FOOTBALL: Liverpool's principal owner John Henry appeared to criticise club legend Kenny Dalglish today over the Reds' dire start to the new season.
In an open letter published on the club's official website, Henry spoke of his disappointment at Liverpool's inability to add to their strike force before the close of the summer transfer window.
Yet while lamenting the club's failure to capture Clint Dempsey, who instead joined Tottenham, Henry said that the club's management "are still in the process of reversing the errors of previous regimes," an unsubtle reference to former manager Dalglish who was given significant funds to spend on the likes of Stewart Downing, Charlie Adam, Jordan Henderson and Andy Carroll.
Adam has left Liverpool now, while Carroll has joined West Ham on a season loan.
Following Sunday's defeat to Arsenal, which confirmed the Reds' worst start to a campaign in 50 years, manager Brendan Rodgers admitted that he would not have let Carroll leave had he not been confident of bringing in a replacement.
That failure has left many Liverpool fans scratching their heads, but Henry said: "I am as disappointed as anyone connected with Liverpool Football Club that we were unable to add further to our strike force in this summer transfer window.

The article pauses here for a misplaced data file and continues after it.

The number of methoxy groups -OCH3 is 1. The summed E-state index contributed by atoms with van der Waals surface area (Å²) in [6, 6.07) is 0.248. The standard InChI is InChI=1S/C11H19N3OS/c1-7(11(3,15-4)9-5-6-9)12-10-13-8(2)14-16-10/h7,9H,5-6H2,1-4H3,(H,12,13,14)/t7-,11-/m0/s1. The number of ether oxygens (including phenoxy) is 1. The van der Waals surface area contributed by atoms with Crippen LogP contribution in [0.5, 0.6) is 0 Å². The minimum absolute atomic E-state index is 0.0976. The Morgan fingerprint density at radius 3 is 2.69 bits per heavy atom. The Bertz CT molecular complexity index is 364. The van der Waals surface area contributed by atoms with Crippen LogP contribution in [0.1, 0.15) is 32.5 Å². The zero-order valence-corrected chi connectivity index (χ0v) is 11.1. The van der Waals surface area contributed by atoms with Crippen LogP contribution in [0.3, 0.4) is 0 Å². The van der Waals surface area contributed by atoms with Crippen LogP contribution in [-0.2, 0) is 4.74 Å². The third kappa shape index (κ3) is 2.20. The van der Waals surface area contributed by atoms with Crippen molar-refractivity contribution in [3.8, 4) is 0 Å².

"But that was not through any lack of desire or effort on the part of all of those involved. They pushed hard in the final days of the transfer window on a number of forward targets and it is unfortunate that on this occasion we were unable to conclude acceptable deals to bring those targets in.
"But a summer window which brought in three young, but significantly talented starters in Joe Allen, Nuri Sahin and Fabio Borini as well as two exciting young potential stars of the future - Samed Yesil and Oussama Assaidi - could hardly be deemed a failure as we build for the future."
He added: "Much thought and investment already have gone into developing a self-sustaining pool of youngsters imbued in the club's traditions. That ethos is to win. We will invest to succeed. But we will not mortgage the future with risky spending."